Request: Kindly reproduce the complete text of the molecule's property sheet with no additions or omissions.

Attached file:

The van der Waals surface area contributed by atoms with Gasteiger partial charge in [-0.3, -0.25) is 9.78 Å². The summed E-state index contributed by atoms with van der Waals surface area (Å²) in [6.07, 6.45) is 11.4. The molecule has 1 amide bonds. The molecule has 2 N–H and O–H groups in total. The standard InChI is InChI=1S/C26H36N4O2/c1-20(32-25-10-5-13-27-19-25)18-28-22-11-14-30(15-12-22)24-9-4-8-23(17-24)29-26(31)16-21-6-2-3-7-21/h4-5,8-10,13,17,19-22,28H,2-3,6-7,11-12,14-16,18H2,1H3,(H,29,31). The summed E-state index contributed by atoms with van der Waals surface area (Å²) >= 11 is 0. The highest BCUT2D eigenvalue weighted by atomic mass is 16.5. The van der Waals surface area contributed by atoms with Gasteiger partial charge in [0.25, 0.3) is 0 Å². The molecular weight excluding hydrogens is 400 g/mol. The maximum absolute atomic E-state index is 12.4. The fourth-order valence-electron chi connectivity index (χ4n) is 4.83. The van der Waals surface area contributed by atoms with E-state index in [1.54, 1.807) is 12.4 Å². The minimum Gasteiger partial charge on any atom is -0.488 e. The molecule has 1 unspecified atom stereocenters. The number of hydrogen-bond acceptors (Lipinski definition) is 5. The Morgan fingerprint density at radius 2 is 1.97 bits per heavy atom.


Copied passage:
The van der Waals surface area contributed by atoms with Gasteiger partial charge in [-0.3, -0.25) is 9.78 Å². The summed E-state index contributed by atoms with van der Waals surface area (Å²) in [6.07, 6.45) is 11.4. The molecule has 1 amide bonds. The molecule has 2 N–H and O–H groups in total. The standard InChI is InChI=1S/C26H36N4O2/c1-20(32-25-10-5-13-27-19-25)18-28-22-11-14-30(15-12-22)24-9-4-8-23(17-24)29-26(31)16-21-6-2-3-7-21/h4-5,8-10,13,17,19-22,28H,2-3,6-7,11-12,14-16,18H2,1H3,(H,29,31). The summed E-state index contributed by atoms with van der Waals surface area (Å²) >= 11 is 0. The highest BCUT2D eigenvalue weighted by atomic mass is 16.5. The van der Waals surface area contributed by atoms with Gasteiger partial charge in [0.25, 0.3) is 0 Å². The molecular weight excluding hydrogens is 400 g/mol. The maximum absolute atomic E-state index is 12.4. The fourth-order valence-electron chi connectivity index (χ4n) is 4.83. The van der Waals surface area contributed by atoms with E-state index in [1.54, 1.807) is 12.4 Å². The minimum Gasteiger partial charge on any atom is -0.488 e. The molecule has 1 unspecified atom stereocenters. The number of hydrogen-bond acceptors (Lipinski definition) is 5. The Morgan fingerprint density at radius 2 is 1.97 bits per heavy atom.